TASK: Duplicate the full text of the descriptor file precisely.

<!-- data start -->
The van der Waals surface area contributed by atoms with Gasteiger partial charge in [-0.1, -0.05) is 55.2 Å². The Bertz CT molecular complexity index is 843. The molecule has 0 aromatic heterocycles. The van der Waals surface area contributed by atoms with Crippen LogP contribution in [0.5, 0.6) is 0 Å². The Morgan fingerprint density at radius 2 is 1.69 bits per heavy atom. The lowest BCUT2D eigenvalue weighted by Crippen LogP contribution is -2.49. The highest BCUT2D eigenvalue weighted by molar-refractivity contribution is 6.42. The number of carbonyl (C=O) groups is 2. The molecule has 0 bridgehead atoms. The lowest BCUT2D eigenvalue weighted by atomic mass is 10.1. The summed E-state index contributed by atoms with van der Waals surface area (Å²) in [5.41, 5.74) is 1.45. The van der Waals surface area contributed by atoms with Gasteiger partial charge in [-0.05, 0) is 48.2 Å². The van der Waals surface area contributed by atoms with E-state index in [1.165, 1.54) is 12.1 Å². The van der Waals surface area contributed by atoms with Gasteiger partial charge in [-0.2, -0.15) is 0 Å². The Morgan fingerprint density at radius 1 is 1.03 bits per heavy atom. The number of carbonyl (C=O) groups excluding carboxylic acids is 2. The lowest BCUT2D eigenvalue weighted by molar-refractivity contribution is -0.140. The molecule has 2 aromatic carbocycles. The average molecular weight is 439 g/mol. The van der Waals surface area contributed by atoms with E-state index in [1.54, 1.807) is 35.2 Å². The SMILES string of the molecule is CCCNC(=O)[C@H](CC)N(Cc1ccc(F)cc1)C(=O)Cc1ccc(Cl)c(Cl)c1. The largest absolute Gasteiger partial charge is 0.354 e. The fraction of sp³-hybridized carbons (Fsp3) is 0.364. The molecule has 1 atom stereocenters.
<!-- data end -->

The van der Waals surface area contributed by atoms with Gasteiger partial charge in [-0.1, -0.05) is 55.2 Å². The Bertz CT molecular complexity index is 843. The molecule has 0 aromatic heterocycles. The van der Waals surface area contributed by atoms with Crippen LogP contribution in [0.5, 0.6) is 0 Å². The Morgan fingerprint density at radius 2 is 1.69 bits per heavy atom. The lowest BCUT2D eigenvalue weighted by Crippen LogP contribution is -2.49. The highest BCUT2D eigenvalue weighted by molar-refractivity contribution is 6.42. The number of carbonyl (C=O) groups is 2. The molecule has 0 bridgehead atoms. The lowest BCUT2D eigenvalue weighted by atomic mass is 10.1. The summed E-state index contributed by atoms with van der Waals surface area (Å²) in [5.41, 5.74) is 1.45. The van der Waals surface area contributed by atoms with Gasteiger partial charge in [-0.05, 0) is 48.2 Å². The van der Waals surface area contributed by atoms with E-state index in [1.165, 1.54) is 12.1 Å². The van der Waals surface area contributed by atoms with Gasteiger partial charge in [-0.2, -0.15) is 0 Å². The Morgan fingerprint density at radius 1 is 1.03 bits per heavy atom. The number of carbonyl (C=O) groups excluding carboxylic acids is 2. The lowest BCUT2D eigenvalue weighted by molar-refractivity contribution is -0.140. The molecule has 2 aromatic carbocycles. The average molecular weight is 439 g/mol. The van der Waals surface area contributed by atoms with E-state index in [1.54, 1.807) is 35.2 Å². The SMILES string of the molecule is CCCNC(=O)[C@H](CC)N(Cc1ccc(F)cc1)C(=O)Cc1ccc(Cl)c(Cl)c1. The largest absolute Gasteiger partial charge is 0.354 e. The fraction of sp³-hybridized carbons (Fsp3) is 0.364. The molecule has 1 atom stereocenters.